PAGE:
The Eid feast and its joys have elapsed and it is time to get back to discussing the hardships of life, such as the erosion of the middle class in Saudi Arabia.
The Saudi newspaper Asharq threw a bombshell on this at the end of July. The paper based its report on a study done by economic professor at the King Fahad University in Dahran, Dr. Abd el-Qahab al-Qahtani. Soon after the report was published, several writers started to comment on it.
The study might be exaggerated. How could the middle class erode in an oil wealthy state like Saudi Arabia? My colleague Jameel al-Diaby raised a similar question in a column that was published here several weeks ago. Diaby was commenting on the study; he raised his question but he did not receive an answer from the ministry of economy and planning, which was supposed to comment on a matter like this.
The ministry neither commented on the newspaper suggestion that pointed out to a 30 percent shrinking of the Saudi middle class, which is supposed to be no less than 60 percent of the society, if this should be a sound society. The more the middle class expands, the better the economic conditions become, according to experts, because the middle class is what drives the economic cycle. The middle class is the biggest tax paying social class and is, therefore, the main source for state revenues.
But in Saudi Arabia, we do not pay taxes and is this why the ministry of economy and planning did not take notice of declining economic health of the Saudi middle class? But still, the middle class, even if it does not pay taxes, is the main driver of spending. It will likely be a burden on the state if it shrinks as its members increasingly fall into the poor class. If this happens, billions of dollars more would be spent on the social welfare program. Last year, $5.33 billion (20 billion riyals) were spent on the program and the amount appears to be rising (indicating that the middle class is shrinking) and prompting King Abdullah to order more funds for the program. The last of it was made during Ramadan in June.
It is obvious that the total reliance is on oil revenue and the fact that the Saudi economy is not based on taxes has contributed to the lack of attention to the statues of the Saudi working capital, which is supposed to be an indicator of the success or failure of the government’s economic policy.
This appears even more clearly when we search for non-petroleum products in the website of the Saudi Arabian Monetary Agency (SAMA). We barely find anything about this among the Petroleum and Petrochemical productions that make up the tremendous revenues which will be added to other modest non-oil revenues that will total the Gross Domestic Product (GDP). But this GDP is not the real production of the Saudi citizens. It is a wealth that comes from underground in the form of oil that transforms with no real additional value. It is then converted into the main figure in the GDP that is “theoretically” divided on the Saudi population.
The outcome of this division gives an unrealistic figure about the income of the individual, who did not participate in producing this wealth and thus does not get his share, except in services such as education, health, infrastructure, welfare, and food subsidies, which also benefit the 30 percent foreign expats in Saudi Arabia. They too do not pay taxes, except some fees related to their visas. They transfer the bulk of their savings abroad. Last year alone about $26.6 billion (100 billion riyal) were transferred abroad and the state did not tax these funds a dime. So neither, the expats nor the Saudi nationals make up any meaningful productive figures that can be added to the domestic product. They are simple consumers and beneficiaries in varying degrees.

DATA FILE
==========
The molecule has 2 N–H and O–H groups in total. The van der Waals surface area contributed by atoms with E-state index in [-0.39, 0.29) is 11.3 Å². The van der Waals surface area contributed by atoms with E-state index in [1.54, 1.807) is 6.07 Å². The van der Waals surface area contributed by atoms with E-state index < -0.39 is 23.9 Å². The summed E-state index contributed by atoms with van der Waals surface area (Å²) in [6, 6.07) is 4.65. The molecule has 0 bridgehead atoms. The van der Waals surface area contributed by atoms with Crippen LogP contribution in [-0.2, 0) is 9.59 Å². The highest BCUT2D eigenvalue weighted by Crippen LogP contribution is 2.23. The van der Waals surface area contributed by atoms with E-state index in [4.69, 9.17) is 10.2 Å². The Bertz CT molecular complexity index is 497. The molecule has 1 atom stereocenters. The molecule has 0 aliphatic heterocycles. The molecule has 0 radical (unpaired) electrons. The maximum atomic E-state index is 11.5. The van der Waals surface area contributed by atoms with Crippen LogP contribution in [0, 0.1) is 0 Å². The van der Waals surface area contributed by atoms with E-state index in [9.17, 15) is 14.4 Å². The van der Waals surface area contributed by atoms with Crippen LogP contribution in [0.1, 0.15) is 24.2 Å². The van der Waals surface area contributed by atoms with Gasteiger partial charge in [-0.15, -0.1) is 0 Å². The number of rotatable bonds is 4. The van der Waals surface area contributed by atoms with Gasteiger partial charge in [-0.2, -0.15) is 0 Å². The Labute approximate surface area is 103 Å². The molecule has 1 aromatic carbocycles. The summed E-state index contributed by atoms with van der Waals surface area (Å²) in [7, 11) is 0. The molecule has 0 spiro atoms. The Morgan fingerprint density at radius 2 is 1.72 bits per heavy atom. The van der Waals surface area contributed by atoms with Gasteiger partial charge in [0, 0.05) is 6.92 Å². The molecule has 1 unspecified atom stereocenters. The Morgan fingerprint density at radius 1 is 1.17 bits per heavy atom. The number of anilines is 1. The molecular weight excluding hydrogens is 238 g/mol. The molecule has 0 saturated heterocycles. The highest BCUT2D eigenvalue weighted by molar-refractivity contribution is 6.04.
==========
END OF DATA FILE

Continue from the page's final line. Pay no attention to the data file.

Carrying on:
So has the lack of taxes in Saudi Arabia reduced citizens in the kingdom to the role of receivers only? Meaning they are only a burden on the state and that is why no one pays attention to their economic performance, which is why the middle class eroded without anyone having paid attention.
If this is the case, then maybe not paying taxes is a curse, not a blessing. A poor person has no privileges in a country where citizens are spared taxes.
Last year Ministry of Social affair admitted that no less 600,000 Saudi families are receiving welfare.
Six hundred families make up 3 million citizens (more than 20 percent of the total population). Many Saudi officials should be alarmed when they are informed that a little less than a quarter of the kingdom’s population lives in poverty or near poverty.
Neither State donations will eradicate poverty nor unnecessary employment, which raises the burdens on government's bureaucracy . The solution is also not in the multi-billion social welfare program; it is in work and nothing but work. Real jobs are in the free market and in the re-construction of the small and medium business that are based on the hardworking people of the nation.
No one likes to pay taxes, but how can the state provide for its middle class and its economic situation without taxation? If taxes were being collected, the Secretary of Finance will know if citizens are prosperous or not based on the amount of taxes collected. This is the real economy that functions according to a complete cycle from the citizen to the state to the citizen again.
The Saudi economic cycle today is in one direction only: from the state to the citizen, by much or by little, with just distribution or not; the important thing is that it is not a complete cycle and this is what produced a distorted economy.
What makes things worse is the number of foreign expats who occupy most jobs and badly distorts the country’s economy and the culture of work and production. This is also a reason for the shrinking of the middle class.
(Jamal Khashoggi is as a Saudi writer. This article first appeared in al-Hayat daily on August 27, 2012.)